I LIVE in a village near Helmsley in Ryedale and a few months ago a small car eased to a halt at my side as I walked towards the shop. It contained two people of mature years, a man and a woman; he was the driver.

The lady passenger wound down her window and asked, “Excuse me, but can you tell us the way to Derby?”

She had a strong Scots accent and was sitting with a piece of paper on her knee which she passed to me. It was a hand-drawn sketch of her route from Glasgow to Derby, so how on earth she had reached my part of England was baffling. I don’t even know how she got out of Glasgow!

When I examined the paper it showed Glasgow and Derby with a lot of squiggles in between, and among the squiggles I noticed the names of Carlisle, Darlington, Leeds, Sheffield and Stoke-on-Trent. Apparently it was the lady’s task to guide her husband to these prominent places, but she’d taken a wrong turn somewhere north of North Yorkshire, probably in the Newcastle area, according to what she told me but she did not remember Middlesbrough or Thirsk.

When I asked if there was a map in their car, each looked horrified, almost as if I was telling them there was a hungry lion on the back seat but they said they never carried maps.

Oddly enough, I had been to Derby only a few weeks earlier and knew the route so I suggested they headed for York, which was well signed. When they reached the ring road, I told them to head for Leeds, also well signed and from that point, they would see signs for the M1. Once on the Ml, I suggested they head south until they saw signs for the turn-off to Derby, prominently indicated in advance. I stressed that the main centres were all well signed and easily located.

“Oh no,” said the lady. “That’s no good, we don’t want to go anywhere near York.”

I could only suggest they headed towards York and long before entering the city they would reach the by-pass; from there they would see adequate signs showing the route to the M1 and beyond down to Derby. I think they understood what I was suggesting and off they went, but I never knew their fate.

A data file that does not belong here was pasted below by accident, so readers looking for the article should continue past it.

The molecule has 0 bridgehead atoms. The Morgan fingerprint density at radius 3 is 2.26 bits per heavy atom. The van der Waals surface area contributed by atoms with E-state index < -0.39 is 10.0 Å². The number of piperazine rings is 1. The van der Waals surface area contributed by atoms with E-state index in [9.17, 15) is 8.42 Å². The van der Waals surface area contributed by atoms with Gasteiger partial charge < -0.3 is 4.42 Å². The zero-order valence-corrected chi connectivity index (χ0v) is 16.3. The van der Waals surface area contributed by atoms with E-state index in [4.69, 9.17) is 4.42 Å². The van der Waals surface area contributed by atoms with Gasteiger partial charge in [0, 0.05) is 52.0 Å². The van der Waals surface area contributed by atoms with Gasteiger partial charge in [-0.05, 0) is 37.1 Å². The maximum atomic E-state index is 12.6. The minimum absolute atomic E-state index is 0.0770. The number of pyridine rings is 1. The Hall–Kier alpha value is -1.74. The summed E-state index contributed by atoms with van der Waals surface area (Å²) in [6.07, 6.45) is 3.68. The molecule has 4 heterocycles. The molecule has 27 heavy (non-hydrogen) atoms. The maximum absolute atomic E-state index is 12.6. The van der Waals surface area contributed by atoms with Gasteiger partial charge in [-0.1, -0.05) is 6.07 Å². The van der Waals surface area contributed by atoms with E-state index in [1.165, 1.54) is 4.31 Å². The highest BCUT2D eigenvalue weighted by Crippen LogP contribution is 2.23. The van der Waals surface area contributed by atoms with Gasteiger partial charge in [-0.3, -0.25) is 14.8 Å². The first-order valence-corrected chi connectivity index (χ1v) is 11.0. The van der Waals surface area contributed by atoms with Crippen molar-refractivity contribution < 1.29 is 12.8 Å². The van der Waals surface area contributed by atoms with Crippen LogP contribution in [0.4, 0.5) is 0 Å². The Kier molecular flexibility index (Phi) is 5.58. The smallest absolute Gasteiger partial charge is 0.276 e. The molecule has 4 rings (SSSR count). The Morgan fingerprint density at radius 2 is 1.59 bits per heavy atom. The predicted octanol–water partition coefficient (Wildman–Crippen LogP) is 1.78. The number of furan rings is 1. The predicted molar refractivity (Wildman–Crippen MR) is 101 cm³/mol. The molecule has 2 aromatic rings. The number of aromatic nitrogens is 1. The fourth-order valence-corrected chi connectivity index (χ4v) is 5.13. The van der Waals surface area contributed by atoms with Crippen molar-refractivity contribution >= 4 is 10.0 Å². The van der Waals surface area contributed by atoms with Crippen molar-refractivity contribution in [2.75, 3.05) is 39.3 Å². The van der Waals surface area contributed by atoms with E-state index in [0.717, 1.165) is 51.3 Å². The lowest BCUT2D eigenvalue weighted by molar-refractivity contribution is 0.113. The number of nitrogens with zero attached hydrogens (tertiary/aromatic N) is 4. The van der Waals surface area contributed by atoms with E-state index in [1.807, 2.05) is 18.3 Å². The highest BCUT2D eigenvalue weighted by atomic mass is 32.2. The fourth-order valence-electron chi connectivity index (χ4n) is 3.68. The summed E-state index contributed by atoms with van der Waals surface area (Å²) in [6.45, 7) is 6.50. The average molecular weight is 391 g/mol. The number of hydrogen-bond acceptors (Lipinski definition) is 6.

A similar incident occurred when a man with a car-load of young children halted and, in a strong Tyneside accent, asked me the way to Flamingo Park Zoo which is between Pickering and Malton. All he had for guidance was an old envelope with a pencil sketch of the route upon it – and it did not contain any main towns.

His sketch-map was just a bewildering network of web-like lines and I am sure he had no idea where he was. But I sent him on his way.

Traffic police can tell dozens of similar tales – I recall a former colleague, a young policeman patrolling the cliff top in Whitby, being asked by a visitor, “Where are the Italian Gardens?”

“They’re not here,” he replied and before he could explain how to find them, the visitor snapped,

“You seem to be very young and inexperienced, officer. Look, I’ve been coming to Scarborough for more than twenty years, and I know the Italian Gardens are here. The new one-way system has puzzled me.”

“But you’re not in Scarborough,” smiled the policeman. “This is Whitby which has no Italian Gardens.”

The driver slunk away without even thanking the policeman.